Review: Queen Margaret (Royal Exchange, Manchester)
Jade Anouka stars in this play that stitches together parts of Shakespeare's Histories to place Margaret of Anjou centre stage
Shakespeare wrote more words for Margaret of Anjou – wife of Henry VI – than any other woman across all his plays. She speaks more than Rosalind, more than Cleopatra, but spread across four plays, Queen Margaret's story is stretched thin and scattered.
Jeanie O'Hare stitches it back together in this patchwork play – much more than a neat way to realign Shakespeare's gender balance. Cutting and pasting Margaret's canonical scenes, O'Hare fills in the gaps to tie the timeline together. It doesn't just shed new light on Margaret herself, but carves a whole new path through Shakespeare's Histories and England's civil war.
Instead of watching the men jostling for power, squabbling over royal lineage and rightful heirs, O'Hare focuses on the woman holding a fragile peace. Jade Anouka's Margaret of Anjou is herself a peace offering, betrothed to Henry VI to end the 100 Years War. If she arrives as an ingénue – a royal fiancé in a foreign land – she soon finds her footing, pushing her meek husband (Max Runham) to sack his Lord Protector and assert his own rule.
With England on the cusp of chaos – Lorraine Bruce's brusque Duke of York incites rebellion – Margaret alone acts in the national interest. She's not power hungry, but a people's princess, and O'Hare presents Margaret as a moderniser who unpicks a political system that lets landowners arbitrate their tenants' complaints. Dressed in EU blue, she's part Maggie Thatcher, part Mary Poppins. "I am the peace," she declares. "I'm going to make this country work."
That she ends the play fighting right to the last, stringing out the civil war she sought to avert, is not just ironic, but poetic. Having watched her husband disinherit her son, Margaret fights as a mother, not just as a queen. Her complaint is the same that sparked the Yorkist uprising and O'Hare suggests she's the unspoken link to Richard III's totalitarianism – in going after the York children, she plants the seeds for his dogged pursuit of potential enemies. O'Hare shows the way politics becomes personal and Margaret's inspired throughout by the restless spirit of Joan of Arc (Lucy Mangan) as she slides from righteousness to rebel, always intent on leaving her mark on history.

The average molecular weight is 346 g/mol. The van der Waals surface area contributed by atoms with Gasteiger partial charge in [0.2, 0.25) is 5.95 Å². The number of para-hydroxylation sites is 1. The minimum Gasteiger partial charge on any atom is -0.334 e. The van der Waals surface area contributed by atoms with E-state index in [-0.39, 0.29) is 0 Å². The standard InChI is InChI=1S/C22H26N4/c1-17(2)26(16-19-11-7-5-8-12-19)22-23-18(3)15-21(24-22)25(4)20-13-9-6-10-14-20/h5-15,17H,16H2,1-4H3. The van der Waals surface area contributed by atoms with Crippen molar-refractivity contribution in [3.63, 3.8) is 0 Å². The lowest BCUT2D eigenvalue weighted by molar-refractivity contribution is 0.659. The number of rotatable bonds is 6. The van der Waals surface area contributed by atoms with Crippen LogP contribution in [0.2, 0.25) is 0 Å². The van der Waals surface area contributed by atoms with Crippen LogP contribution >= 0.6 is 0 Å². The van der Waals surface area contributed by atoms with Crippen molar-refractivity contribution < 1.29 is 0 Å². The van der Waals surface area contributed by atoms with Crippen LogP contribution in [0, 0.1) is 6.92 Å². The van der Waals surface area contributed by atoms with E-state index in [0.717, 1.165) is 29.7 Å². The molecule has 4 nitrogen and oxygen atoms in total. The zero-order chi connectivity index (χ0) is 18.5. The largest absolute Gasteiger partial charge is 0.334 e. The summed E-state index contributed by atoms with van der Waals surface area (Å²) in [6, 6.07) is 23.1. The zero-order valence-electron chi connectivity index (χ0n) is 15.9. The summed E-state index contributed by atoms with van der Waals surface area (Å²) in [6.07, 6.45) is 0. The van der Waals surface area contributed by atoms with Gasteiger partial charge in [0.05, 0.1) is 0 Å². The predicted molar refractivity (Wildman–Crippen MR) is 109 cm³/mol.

Played on a green island stage, Elizabeth Freestone finds the pulse of a political thriller, but loses the tautness as the war hots up. To stress the way warring families lose sight of political reality, Freestone treats the violence as a joke – Kwami Odoom's Richard kills with a Playstation controller, even as the body count clocks 30,000. Amanda Stoodley's baize dartboard design suggests all this as sport, but it's more eloquent about the centres of power and history. Margaret's more effective because she's off to one side, and she's never targeted as a result.
Anouka anchors an exhilarating play with real flair, her crack voice initially alluring then raging with ire, and there's strong support from Samuel Edward-Cook as Margaret's closest allies, civil Suffolk and crazed Clifford, and Helena Lymbery as the people's representative Hume, with a rose of each colour stitched into her coat lining.
O'Hare had the idea for Queen Margaret over a decade ago, when the RSC presented the Histories in full. With the nation at war over Brexit, this story of a Frenchwoman fighting for England's heart has found its moment. It should make its mark.